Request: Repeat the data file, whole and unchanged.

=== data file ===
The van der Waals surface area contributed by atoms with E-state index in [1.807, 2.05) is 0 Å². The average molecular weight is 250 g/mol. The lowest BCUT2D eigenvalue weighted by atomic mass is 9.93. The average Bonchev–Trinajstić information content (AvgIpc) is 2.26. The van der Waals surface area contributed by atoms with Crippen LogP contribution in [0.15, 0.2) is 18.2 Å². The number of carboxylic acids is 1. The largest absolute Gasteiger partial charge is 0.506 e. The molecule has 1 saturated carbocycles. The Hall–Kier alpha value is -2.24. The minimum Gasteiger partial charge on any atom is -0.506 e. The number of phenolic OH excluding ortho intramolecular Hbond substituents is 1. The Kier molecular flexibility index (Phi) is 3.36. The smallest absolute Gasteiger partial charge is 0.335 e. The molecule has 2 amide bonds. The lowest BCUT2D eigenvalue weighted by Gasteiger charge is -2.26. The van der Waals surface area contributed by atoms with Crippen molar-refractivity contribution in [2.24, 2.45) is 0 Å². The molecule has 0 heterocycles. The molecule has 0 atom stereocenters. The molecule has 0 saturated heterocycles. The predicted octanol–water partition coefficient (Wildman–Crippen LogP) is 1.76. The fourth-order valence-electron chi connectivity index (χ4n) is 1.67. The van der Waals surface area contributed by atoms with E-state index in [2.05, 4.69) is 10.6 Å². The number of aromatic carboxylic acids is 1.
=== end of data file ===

The van der Waals surface area contributed by atoms with E-state index in [1.807, 2.05) is 0 Å². The average molecular weight is 250 g/mol. The lowest BCUT2D eigenvalue weighted by atomic mass is 9.93. The average Bonchev–Trinajstić information content (AvgIpc) is 2.26. The van der Waals surface area contributed by atoms with Crippen LogP contribution in [0.15, 0.2) is 18.2 Å². The number of carboxylic acids is 1. The largest absolute Gasteiger partial charge is 0.506 e. The molecule has 1 saturated carbocycles. The Hall–Kier alpha value is -2.24. The minimum Gasteiger partial charge on any atom is -0.506 e. The number of phenolic OH excluding ortho intramolecular Hbond substituents is 1. The Kier molecular flexibility index (Phi) is 3.36. The smallest absolute Gasteiger partial charge is 0.335 e. The molecule has 2 amide bonds. The lowest BCUT2D eigenvalue weighted by Gasteiger charge is -2.26. The van der Waals surface area contributed by atoms with Crippen molar-refractivity contribution in [2.24, 2.45) is 0 Å². The molecule has 0 heterocycles. The molecule has 0 atom stereocenters. The molecule has 0 saturated heterocycles. The predicted octanol–water partition coefficient (Wildman–Crippen LogP) is 1.76. The fourth-order valence-electron chi connectivity index (χ4n) is 1.67. The van der Waals surface area contributed by atoms with E-state index in [2.05, 4.69) is 10.6 Å². The number of aromatic carboxylic acids is 1.